3. Routine jobs will be attended to when the urgent and ASAP complaints have been managed or attended to. Dogs in small enclosures, continually tethered or not receiving exercise, are examples of routine matters. Inspections of pet shops and animal breeding facilities would be classified as routine complaints, as well as investigations into historic animal cruelty offences where no animals are currently at risk.

Can an inspector go onto private property?

South Australia’s Animal Welfare Act does authorise inspectors to enter land to examine animals if there are reasonable grounds to suspect an offence is, has or is going to be committed with respect to an animal.

With respect to a dwelling, an inspector can enter with the consent of the occupier of the dwelling, on the authority of a search warrant, or if the inspector has reasonable grounds to believe that an animal has suffered significant physical injury, is in imminent danger of suffering significant physical injury or has a life threatening condition that requires immediate veterinary treatment.

This is why we require you to provide your name, address and contact details when lodging complaints of alleged animal cruelty, to ensure we can follow up for further information to allow us to assess our rights in each case.

Is an inspector’s role only to enforce the Animal Welfare Act?

Not only do inspectors enforce the Animal Welfare Act, they also deliver education to the community through presentations and targeted animal welfare advice when working with individual animal owners who are the subject of animal cruelty complaints.

Where possible, our inspectors will work with animal owners to improve the welfare of animals in their care.  We also sit on advisory committees, perform animal rescues and assist other agencies such as government departments, police and local councils.

What happens after an animal is seized by an inspector?

When animal cruelty offences or breaches of the Animal Welfare Act are detected, inspectors may seize animals and items connected with offences. As part of the investigation into alleged animal welfare or cruelty offences, our inspectors will offer an alleged offender an opportunity to participate in a record of interview. At the completion of an investigation, the matter will be reviewed and depending on the nature, duration, significance and ongoing impacts of the alleged offending there are a number of possible outcomes.

An alleged offender could be:

  • Served with court attendance notice/s requiring them to attend court and face criminal charges.
  • Issued with fine/s or Penalty Infringement Notice/s for the alleged offence.
  • Issued with a formal caution.
  • Or no action could be taken.

Animals seized by RSPCA South Australia inspectors in connection with alleged animal cruelty offences may be held in RSPCA care until court proceedings are finalised.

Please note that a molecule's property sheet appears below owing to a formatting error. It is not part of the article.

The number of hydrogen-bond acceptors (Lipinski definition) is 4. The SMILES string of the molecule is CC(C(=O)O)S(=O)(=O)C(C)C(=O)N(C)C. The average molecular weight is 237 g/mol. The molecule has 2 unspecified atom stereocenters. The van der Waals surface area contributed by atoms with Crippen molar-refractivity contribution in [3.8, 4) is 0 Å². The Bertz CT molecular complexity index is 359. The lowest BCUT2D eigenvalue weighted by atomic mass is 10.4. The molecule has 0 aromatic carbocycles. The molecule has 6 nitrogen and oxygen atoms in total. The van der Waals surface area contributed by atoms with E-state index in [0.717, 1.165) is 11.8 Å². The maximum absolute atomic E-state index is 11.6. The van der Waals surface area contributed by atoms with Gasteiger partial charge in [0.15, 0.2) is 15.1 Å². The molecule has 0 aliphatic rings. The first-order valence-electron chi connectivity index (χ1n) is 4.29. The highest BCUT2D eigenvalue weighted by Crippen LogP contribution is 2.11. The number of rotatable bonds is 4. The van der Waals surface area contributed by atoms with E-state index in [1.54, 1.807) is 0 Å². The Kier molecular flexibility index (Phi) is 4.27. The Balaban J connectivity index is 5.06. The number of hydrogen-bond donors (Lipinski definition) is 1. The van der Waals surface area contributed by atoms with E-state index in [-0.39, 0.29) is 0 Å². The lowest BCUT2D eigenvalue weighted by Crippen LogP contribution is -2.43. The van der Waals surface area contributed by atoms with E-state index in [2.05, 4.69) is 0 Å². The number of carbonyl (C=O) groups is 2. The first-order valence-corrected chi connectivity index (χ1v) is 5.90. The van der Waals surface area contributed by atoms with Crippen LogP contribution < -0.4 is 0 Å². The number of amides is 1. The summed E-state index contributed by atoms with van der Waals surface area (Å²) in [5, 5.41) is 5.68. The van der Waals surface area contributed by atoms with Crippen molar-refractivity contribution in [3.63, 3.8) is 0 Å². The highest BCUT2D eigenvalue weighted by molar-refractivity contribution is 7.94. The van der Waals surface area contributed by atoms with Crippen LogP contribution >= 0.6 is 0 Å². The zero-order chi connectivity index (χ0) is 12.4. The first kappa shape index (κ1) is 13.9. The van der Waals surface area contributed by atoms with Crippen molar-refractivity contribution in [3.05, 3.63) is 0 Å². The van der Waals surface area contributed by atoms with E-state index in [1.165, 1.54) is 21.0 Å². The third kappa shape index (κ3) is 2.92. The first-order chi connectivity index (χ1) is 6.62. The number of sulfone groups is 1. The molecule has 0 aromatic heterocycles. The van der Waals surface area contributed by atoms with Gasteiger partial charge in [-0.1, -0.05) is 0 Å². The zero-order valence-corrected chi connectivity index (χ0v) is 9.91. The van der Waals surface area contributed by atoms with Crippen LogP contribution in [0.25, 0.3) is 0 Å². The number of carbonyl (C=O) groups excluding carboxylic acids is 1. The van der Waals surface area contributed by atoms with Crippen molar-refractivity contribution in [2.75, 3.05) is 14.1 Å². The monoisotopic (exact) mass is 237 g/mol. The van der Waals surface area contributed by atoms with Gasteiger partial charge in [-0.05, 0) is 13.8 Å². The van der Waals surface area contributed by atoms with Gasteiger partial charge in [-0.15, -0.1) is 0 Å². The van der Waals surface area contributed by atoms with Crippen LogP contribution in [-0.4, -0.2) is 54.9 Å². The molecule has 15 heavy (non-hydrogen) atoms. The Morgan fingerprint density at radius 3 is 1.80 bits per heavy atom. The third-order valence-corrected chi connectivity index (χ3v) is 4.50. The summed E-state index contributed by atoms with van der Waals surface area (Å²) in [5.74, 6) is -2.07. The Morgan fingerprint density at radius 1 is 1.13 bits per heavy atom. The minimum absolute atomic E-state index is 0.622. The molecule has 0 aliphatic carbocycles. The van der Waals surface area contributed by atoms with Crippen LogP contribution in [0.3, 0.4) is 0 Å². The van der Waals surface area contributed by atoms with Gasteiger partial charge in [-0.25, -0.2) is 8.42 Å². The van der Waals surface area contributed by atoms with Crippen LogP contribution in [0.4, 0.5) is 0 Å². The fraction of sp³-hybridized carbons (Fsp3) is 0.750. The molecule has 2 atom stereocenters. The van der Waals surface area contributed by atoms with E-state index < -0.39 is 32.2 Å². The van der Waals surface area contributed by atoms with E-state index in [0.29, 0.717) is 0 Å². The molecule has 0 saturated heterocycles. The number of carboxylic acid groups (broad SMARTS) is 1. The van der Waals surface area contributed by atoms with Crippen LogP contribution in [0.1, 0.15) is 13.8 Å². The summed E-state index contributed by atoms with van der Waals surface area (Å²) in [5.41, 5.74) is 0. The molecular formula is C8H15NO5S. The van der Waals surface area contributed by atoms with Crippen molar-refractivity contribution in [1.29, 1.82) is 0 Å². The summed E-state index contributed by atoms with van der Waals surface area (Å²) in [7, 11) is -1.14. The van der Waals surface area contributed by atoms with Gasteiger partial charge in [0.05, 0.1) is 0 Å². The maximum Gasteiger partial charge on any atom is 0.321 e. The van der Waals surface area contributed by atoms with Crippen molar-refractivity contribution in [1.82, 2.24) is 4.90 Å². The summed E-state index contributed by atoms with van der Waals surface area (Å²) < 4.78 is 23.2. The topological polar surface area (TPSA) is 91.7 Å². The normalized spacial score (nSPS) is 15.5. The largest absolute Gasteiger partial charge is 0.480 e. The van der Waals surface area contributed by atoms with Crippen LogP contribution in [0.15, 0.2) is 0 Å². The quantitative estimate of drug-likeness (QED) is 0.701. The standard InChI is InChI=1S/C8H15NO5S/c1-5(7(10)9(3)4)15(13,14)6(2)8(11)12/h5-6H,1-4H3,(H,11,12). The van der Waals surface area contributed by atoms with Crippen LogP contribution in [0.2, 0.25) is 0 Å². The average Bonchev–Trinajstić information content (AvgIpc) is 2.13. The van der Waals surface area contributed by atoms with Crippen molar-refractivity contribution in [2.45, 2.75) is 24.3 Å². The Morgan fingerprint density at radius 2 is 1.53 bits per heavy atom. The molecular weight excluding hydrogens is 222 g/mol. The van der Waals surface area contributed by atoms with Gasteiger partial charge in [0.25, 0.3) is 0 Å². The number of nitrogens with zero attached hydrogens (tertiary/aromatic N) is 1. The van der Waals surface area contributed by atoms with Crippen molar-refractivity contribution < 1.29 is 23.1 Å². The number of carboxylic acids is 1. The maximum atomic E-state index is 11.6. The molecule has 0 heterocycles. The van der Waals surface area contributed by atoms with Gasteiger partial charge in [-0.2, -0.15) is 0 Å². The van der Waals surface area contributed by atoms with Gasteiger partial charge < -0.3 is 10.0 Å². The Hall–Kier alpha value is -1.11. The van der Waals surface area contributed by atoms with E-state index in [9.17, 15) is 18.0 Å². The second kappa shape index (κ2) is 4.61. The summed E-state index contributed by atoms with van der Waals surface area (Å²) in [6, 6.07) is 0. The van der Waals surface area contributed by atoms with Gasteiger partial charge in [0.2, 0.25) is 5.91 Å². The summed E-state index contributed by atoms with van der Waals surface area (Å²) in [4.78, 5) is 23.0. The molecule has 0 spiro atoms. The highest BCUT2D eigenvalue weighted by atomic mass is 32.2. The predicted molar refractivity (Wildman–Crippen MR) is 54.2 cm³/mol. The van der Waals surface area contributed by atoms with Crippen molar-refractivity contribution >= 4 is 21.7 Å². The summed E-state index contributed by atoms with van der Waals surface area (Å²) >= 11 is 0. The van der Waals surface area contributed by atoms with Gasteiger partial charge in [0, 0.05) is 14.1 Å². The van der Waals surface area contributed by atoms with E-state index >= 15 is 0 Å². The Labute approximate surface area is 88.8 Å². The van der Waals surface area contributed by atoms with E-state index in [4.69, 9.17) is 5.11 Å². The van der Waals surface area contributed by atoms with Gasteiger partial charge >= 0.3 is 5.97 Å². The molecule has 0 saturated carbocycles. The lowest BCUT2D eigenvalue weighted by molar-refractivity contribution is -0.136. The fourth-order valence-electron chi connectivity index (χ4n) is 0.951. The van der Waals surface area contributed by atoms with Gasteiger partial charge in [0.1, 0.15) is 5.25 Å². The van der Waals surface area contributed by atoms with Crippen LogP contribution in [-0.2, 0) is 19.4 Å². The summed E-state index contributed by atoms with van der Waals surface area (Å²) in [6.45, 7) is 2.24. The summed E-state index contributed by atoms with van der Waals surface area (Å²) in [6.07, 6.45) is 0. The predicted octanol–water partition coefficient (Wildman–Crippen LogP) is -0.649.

When an animal cruelty offender is convicted by a court, RSPCA South Australia can seek the costs associated with the care of the animal/s.

We can also seek an order from the court awarding custody of the animals to RSPCA South Australia and further orders requiring convicted people with animals to rehome animals in their care.  This can also include prohibition from purchasing, acquiring or having any animals under their care, control or supervision for specific periods of time or indefinitely.

Importantly, the first priority of RSPCA inspectors is always the welfare of animals. Where possible, we do seek to leave animals with their owners, while educating owners on how to provide better care. When that is not possible, we seek to provide a future for the animal that is free from further suffering, in an environment where they will receive the care and protection that all animals deserve.

What happens when an inspector decides to prosecute an owner?

Breaches of South Australia’s Animal Welfare Act are criminal offences and, as such, are required to be proven “beyond a reasonable doubt”.  This is a very high level of proof that will be tested in court.

The investigator’s job is to collect as much evidence as possible, including from expert witnesses such as veterinarians, that will be presented to the court and challenged by the defendant, before a magistrate or judge makes a final decision on whether a breach of the Act has in fact occurred.

If a court determines that the defendant is guilty of a breach of the Act, the following penalties may be applied:

  • Fines of up to $50,000.
  • Sentences of up to four years imprisonment.
  • Orders prohibiting the defendant from owning other animals for a fixed or indefinite amount of time.

Of course, the first two penalties apply only to the most serious, deliberate or aggravated offences. It’s important to remember that penalties are set by the court, not by RSPCA South Australia.

What is the maximum penalty for animal cruelty offenders in South Australia?

Persons found guilty of an offence under the Animal Welfare Act or Animal Welfare Regulations can be fined up to $50,000 or sentenced to up to four years’ imprisonment.

It is important to remember that, while RSPCA South Australia is entrusted with prosecuting under the Animal Welfare Act, it is ultimately magistrates who decide the penalty handed down to offenders.

Click here to view the full Animal Welfare Act (1985).